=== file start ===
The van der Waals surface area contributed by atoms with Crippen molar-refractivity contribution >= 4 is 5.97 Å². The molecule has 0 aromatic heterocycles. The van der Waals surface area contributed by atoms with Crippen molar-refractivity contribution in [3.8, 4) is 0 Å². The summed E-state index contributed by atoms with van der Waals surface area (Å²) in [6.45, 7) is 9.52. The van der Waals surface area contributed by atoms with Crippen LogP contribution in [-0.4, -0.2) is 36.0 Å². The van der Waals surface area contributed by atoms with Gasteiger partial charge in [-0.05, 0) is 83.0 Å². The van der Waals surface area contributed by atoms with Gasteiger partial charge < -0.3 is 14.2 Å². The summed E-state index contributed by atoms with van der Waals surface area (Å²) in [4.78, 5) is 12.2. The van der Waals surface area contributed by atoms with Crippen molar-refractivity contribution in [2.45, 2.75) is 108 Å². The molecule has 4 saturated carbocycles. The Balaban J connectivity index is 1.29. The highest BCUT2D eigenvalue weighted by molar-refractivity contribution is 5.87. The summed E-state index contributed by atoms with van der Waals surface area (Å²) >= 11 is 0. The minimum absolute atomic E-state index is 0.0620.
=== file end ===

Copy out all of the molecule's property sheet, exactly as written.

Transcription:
The van der Waals surface area contributed by atoms with Crippen molar-refractivity contribution >= 4 is 5.97 Å². The molecule has 0 aromatic heterocycles. The van der Waals surface area contributed by atoms with Crippen molar-refractivity contribution in [3.8, 4) is 0 Å². The summed E-state index contributed by atoms with van der Waals surface area (Å²) in [6.45, 7) is 9.52. The van der Waals surface area contributed by atoms with Crippen LogP contribution in [-0.4, -0.2) is 36.0 Å². The van der Waals surface area contributed by atoms with Gasteiger partial charge in [-0.05, 0) is 83.0 Å². The van der Waals surface area contributed by atoms with Gasteiger partial charge < -0.3 is 14.2 Å². The summed E-state index contributed by atoms with van der Waals surface area (Å²) in [4.78, 5) is 12.2. The van der Waals surface area contributed by atoms with Crippen molar-refractivity contribution in [2.45, 2.75) is 108 Å². The molecule has 4 saturated carbocycles. The Balaban J connectivity index is 1.29. The highest BCUT2D eigenvalue weighted by molar-refractivity contribution is 5.87. The summed E-state index contributed by atoms with van der Waals surface area (Å²) >= 11 is 0. The minimum absolute atomic E-state index is 0.0620.